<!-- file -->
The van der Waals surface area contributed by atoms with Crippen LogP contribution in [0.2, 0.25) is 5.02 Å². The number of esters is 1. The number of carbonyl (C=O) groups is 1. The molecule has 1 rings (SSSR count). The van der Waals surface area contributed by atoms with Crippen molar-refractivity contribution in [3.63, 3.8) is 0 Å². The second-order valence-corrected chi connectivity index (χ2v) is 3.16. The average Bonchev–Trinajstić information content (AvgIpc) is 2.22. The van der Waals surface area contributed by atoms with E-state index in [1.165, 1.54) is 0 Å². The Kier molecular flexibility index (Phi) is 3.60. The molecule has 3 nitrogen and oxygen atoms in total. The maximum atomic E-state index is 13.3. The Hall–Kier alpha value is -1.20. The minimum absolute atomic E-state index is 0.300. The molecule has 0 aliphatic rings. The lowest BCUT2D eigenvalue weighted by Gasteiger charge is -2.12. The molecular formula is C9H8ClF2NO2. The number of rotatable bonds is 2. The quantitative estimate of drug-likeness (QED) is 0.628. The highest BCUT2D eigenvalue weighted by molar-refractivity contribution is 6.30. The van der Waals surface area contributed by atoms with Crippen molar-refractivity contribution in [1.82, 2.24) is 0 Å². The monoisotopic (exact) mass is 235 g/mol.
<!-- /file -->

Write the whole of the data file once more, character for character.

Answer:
The van der Waals surface area contributed by atoms with Crippen LogP contribution in [0.2, 0.25) is 5.02 Å². The number of esters is 1. The number of carbonyl (C=O) groups is 1. The molecule has 1 rings (SSSR count). The van der Waals surface area contributed by atoms with Crippen molar-refractivity contribution in [3.63, 3.8) is 0 Å². The second-order valence-corrected chi connectivity index (χ2v) is 3.16. The average Bonchev–Trinajstić information content (AvgIpc) is 2.22. The van der Waals surface area contributed by atoms with E-state index in [1.165, 1.54) is 0 Å². The Kier molecular flexibility index (Phi) is 3.60. The molecule has 3 nitrogen and oxygen atoms in total. The maximum atomic E-state index is 13.3. The Hall–Kier alpha value is -1.20. The minimum absolute atomic E-state index is 0.300. The molecule has 0 aliphatic rings. The lowest BCUT2D eigenvalue weighted by Gasteiger charge is -2.12. The molecular formula is C9H8ClF2NO2. The number of rotatable bonds is 2. The quantitative estimate of drug-likeness (QED) is 0.628. The highest BCUT2D eigenvalue weighted by molar-refractivity contribution is 6.30. The van der Waals surface area contributed by atoms with Crippen molar-refractivity contribution in [1.82, 2.24) is 0 Å². The monoisotopic (exact) mass is 235 g/mol.